They Weren't All Pullman Cars

Monday, July 11, 2011

I recently discovered a website with life stories gathered by the Federal Writers' Project in 1936-1940, mostly through interviews with the people who lived the stories. I'll spend the next several weeks sharing some of the more interesting ones.

Did you know that George Pullman's sleepers weren't the only ones on the tracks? Here is an account of traveling from Kansas to California in a family tourist coach. The narrator is Mrs. Hortense Watkins of Portland, Oregon.

I am hardly what you would call a pioneer, since it was only as far back as 1883 that I came to Oregon, and not in a covered wagon. But even the way I came with my four children is something of a day that is no more. We came from Kansas to Oregon by way of California, in what was known as a family tourist coach. It took ten days at that time from Kansas to California. I have forgotten just what the railway fare was, but I do remember that children under twelve were half fare, and in some manner I had an extra half. So when a fellow passenger who had six children and not tickets enough to go around found herself in a quandary after boarding the train, I took the surplus youngster on with my extra half. Every time we had a new conductor he would say something about how little that child resembled the rest of my brood, for he was tow-headed and all of mine were dark. We had quite a time, but finally got through all right, and I breathed a sigh of relief when the poor woman and all her six reached their destination.
Those tourist cars weren't very pleasant traveling, but I guess they were a lot better than six months of oxen and wagon at that. We had to furnish our own bedding, even the mattresses, which were made of ticking filled with straw, so they could be thrown away at the end. We had to furnish our own food too. There was a stove in the corner of one end, where we women cooked. I have forgotten just how many were in the car, but I do remember there were sixteen children, so you can imagine the hubbub. This sounds like an old fashioned story, but it's true. The train went so slowly in places that once when one of the men had his hat blow off, he jumped off, caught his hat and got on the train again without stopping. There were two old men that I cooked for. One of them, who wore a tall, silk, stovepipe hat, had his overcoat stolen just before he got on the train, so I loaned him a shawl, which he wore all the time. We had our own brooms, with which we had to sweep the car too. I don't think Heaven can look more beautiful to me than Southern California, when we finally got there.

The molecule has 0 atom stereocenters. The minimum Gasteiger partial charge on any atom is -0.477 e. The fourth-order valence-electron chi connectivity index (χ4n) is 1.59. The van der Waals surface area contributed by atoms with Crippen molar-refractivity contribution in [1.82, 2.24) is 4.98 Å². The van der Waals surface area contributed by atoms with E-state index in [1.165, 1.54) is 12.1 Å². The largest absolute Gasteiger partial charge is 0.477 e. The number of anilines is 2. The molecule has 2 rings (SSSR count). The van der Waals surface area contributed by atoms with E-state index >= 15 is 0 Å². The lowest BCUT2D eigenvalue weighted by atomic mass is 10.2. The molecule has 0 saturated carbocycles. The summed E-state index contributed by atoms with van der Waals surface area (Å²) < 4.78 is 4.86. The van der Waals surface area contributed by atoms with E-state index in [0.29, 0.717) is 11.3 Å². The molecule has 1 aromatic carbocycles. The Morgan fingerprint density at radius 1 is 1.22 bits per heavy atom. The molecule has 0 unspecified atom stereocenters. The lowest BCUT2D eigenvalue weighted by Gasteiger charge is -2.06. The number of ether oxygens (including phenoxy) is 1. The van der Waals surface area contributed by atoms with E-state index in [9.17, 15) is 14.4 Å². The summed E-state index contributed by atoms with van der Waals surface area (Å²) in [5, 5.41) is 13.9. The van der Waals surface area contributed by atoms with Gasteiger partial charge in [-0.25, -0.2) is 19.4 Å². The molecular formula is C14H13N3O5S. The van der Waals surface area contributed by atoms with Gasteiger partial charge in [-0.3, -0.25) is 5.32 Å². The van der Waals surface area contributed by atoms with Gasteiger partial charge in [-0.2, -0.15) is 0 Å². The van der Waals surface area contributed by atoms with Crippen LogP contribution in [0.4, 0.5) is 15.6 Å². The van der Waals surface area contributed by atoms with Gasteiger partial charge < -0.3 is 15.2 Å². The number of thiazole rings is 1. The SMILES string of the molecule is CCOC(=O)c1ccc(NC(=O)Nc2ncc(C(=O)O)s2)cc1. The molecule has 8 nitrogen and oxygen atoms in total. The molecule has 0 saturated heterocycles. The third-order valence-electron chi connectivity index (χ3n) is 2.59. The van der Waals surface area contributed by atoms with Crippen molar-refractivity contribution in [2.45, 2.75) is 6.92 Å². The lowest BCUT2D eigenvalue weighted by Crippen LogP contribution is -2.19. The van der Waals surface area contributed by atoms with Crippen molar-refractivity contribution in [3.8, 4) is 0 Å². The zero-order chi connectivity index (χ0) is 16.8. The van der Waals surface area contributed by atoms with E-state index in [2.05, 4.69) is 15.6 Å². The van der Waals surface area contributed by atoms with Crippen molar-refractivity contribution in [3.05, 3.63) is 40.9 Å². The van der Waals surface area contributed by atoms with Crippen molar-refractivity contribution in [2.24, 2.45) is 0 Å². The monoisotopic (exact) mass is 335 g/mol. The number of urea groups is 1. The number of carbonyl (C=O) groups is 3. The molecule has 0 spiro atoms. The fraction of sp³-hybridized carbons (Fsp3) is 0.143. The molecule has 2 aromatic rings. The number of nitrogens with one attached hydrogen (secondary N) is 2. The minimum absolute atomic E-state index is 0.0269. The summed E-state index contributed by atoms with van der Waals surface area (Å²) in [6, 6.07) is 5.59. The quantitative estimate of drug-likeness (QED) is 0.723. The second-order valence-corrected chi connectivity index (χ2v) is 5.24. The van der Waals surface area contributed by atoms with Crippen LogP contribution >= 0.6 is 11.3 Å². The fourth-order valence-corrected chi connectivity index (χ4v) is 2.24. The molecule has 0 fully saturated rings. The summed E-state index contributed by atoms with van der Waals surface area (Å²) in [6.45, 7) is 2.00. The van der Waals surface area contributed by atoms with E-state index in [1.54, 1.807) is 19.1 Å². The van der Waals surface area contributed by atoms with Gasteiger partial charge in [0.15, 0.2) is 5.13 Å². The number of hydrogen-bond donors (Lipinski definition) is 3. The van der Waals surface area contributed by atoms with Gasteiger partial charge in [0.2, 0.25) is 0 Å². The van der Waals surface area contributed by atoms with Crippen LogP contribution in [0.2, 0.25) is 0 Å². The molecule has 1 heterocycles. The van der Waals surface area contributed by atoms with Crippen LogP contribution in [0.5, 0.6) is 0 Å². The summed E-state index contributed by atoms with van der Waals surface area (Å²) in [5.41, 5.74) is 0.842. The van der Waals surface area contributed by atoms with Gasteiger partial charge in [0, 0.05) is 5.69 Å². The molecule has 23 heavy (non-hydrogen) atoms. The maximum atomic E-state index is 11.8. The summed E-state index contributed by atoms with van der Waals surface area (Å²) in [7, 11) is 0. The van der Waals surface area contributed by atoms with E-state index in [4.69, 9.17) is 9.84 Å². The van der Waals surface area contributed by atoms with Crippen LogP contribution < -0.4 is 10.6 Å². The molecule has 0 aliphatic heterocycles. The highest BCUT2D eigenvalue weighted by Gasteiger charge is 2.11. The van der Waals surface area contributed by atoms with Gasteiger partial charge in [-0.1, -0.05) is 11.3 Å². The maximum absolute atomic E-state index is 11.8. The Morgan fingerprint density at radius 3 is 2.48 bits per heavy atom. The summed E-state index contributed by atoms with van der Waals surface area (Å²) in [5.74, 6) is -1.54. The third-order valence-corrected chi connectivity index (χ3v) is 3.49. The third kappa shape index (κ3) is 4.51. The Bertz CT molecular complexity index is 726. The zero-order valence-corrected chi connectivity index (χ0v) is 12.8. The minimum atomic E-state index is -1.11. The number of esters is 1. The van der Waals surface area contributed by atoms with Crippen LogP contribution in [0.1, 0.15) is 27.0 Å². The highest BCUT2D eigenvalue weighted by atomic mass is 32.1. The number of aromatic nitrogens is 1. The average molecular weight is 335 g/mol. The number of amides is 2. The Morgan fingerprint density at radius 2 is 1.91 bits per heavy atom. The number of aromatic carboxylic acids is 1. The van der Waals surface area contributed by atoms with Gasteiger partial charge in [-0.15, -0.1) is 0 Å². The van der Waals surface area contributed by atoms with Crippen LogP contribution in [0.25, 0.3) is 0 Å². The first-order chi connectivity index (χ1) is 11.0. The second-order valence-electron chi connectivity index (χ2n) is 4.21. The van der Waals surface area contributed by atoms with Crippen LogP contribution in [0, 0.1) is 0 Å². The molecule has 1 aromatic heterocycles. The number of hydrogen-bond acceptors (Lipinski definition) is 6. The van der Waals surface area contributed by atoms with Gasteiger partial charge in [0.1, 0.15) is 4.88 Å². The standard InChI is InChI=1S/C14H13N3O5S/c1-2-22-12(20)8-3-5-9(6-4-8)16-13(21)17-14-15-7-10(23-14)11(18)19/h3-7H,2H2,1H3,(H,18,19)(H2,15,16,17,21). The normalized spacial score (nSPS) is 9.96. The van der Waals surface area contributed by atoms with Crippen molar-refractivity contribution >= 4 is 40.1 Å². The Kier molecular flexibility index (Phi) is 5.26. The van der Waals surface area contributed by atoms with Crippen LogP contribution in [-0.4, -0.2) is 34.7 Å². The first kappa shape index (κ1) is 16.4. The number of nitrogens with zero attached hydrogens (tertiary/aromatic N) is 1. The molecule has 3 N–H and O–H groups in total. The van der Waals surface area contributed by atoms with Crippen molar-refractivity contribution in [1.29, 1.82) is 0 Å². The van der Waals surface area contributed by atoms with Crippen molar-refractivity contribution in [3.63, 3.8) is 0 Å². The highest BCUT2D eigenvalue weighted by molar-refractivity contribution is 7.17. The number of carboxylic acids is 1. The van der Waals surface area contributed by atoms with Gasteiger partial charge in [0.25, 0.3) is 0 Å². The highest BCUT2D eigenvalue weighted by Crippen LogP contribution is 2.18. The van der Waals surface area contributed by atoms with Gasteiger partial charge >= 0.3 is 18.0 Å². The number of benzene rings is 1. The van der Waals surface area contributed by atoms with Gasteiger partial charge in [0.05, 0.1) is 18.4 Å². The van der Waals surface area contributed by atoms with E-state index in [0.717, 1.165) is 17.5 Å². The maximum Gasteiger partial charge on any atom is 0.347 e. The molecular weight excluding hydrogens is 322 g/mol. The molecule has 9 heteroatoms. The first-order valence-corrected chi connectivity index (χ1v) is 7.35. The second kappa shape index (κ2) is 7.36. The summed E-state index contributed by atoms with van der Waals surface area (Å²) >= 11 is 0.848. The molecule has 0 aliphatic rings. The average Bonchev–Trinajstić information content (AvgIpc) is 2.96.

Not the most comfortable trip, but it sounds a lot better than traveling by covered wagon. And Mrs. Watkins was one of the lucky ones. Her husband was a lawyer, and they could afford the fare to ride in a tourist car.

But it was nothing like a Pullman.

NOTE: The photograph is from the Denver Public Library Collection (Western History/Genealogy Department, Denver Public Library) and was taken by H.S. Poley sometime between 1895 and 1900.

The Federal Writers' Project interviews are government-created documents and are available on the Library of Congress' website. WPA Life Histories. The quoted passage is from "Early Railroad Travel," Item 18 of 81 in the Oregon section of the American Life History manuscripts.

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